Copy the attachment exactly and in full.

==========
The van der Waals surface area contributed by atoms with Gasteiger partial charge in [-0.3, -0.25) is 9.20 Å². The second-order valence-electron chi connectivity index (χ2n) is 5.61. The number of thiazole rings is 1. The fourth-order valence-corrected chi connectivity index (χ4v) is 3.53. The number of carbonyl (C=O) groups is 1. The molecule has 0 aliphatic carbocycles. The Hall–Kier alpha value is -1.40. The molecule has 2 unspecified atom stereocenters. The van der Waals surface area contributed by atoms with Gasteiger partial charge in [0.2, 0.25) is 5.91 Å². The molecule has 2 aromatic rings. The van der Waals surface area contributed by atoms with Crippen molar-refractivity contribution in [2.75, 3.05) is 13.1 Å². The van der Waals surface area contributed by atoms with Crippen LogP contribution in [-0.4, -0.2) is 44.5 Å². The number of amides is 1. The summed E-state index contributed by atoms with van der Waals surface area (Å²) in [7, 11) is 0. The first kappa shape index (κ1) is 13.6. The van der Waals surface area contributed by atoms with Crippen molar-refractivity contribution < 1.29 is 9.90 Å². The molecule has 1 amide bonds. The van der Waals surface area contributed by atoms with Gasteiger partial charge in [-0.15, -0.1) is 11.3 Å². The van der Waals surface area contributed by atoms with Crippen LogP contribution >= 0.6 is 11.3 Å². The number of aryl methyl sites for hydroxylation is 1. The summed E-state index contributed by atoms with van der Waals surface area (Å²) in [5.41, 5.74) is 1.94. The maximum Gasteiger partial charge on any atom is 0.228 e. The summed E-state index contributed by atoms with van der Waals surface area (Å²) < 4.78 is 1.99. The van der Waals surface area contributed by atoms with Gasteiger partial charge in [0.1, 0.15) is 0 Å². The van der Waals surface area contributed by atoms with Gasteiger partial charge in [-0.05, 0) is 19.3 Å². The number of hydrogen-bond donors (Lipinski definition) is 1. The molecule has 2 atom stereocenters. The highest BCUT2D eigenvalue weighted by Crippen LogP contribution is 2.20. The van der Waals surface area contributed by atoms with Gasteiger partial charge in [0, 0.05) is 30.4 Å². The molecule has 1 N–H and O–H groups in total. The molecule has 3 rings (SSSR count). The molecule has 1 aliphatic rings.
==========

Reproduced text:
The van der Waals surface area contributed by atoms with Gasteiger partial charge in [-0.3, -0.25) is 9.20 Å². The second-order valence-electron chi connectivity index (χ2n) is 5.61. The number of thiazole rings is 1. The fourth-order valence-corrected chi connectivity index (χ4v) is 3.53. The number of carbonyl (C=O) groups is 1. The molecule has 0 aliphatic carbocycles. The Hall–Kier alpha value is -1.40. The molecule has 2 unspecified atom stereocenters. The van der Waals surface area contributed by atoms with Gasteiger partial charge in [0.2, 0.25) is 5.91 Å². The molecule has 2 aromatic rings. The van der Waals surface area contributed by atoms with Crippen molar-refractivity contribution in [2.75, 3.05) is 13.1 Å². The van der Waals surface area contributed by atoms with Crippen LogP contribution in [-0.4, -0.2) is 44.5 Å². The number of amides is 1. The summed E-state index contributed by atoms with van der Waals surface area (Å²) in [7, 11) is 0. The first kappa shape index (κ1) is 13.6. The van der Waals surface area contributed by atoms with Crippen molar-refractivity contribution < 1.29 is 9.90 Å². The molecule has 1 amide bonds. The van der Waals surface area contributed by atoms with Gasteiger partial charge in [-0.15, -0.1) is 11.3 Å². The van der Waals surface area contributed by atoms with Crippen LogP contribution >= 0.6 is 11.3 Å². The number of aryl methyl sites for hydroxylation is 1. The summed E-state index contributed by atoms with van der Waals surface area (Å²) in [5.41, 5.74) is 1.94. The maximum Gasteiger partial charge on any atom is 0.228 e. The summed E-state index contributed by atoms with van der Waals surface area (Å²) < 4.78 is 1.99. The van der Waals surface area contributed by atoms with Gasteiger partial charge in [0.1, 0.15) is 0 Å². The van der Waals surface area contributed by atoms with Gasteiger partial charge in [-0.05, 0) is 19.3 Å². The number of hydrogen-bond donors (Lipinski definition) is 1. The molecule has 2 atom stereocenters. The highest BCUT2D eigenvalue weighted by Crippen LogP contribution is 2.20. The van der Waals surface area contributed by atoms with Gasteiger partial charge in [0, 0.05) is 30.4 Å². The molecule has 1 N–H and O–H groups in total. The molecule has 3 rings (SSSR count). The molecule has 1 aliphatic rings.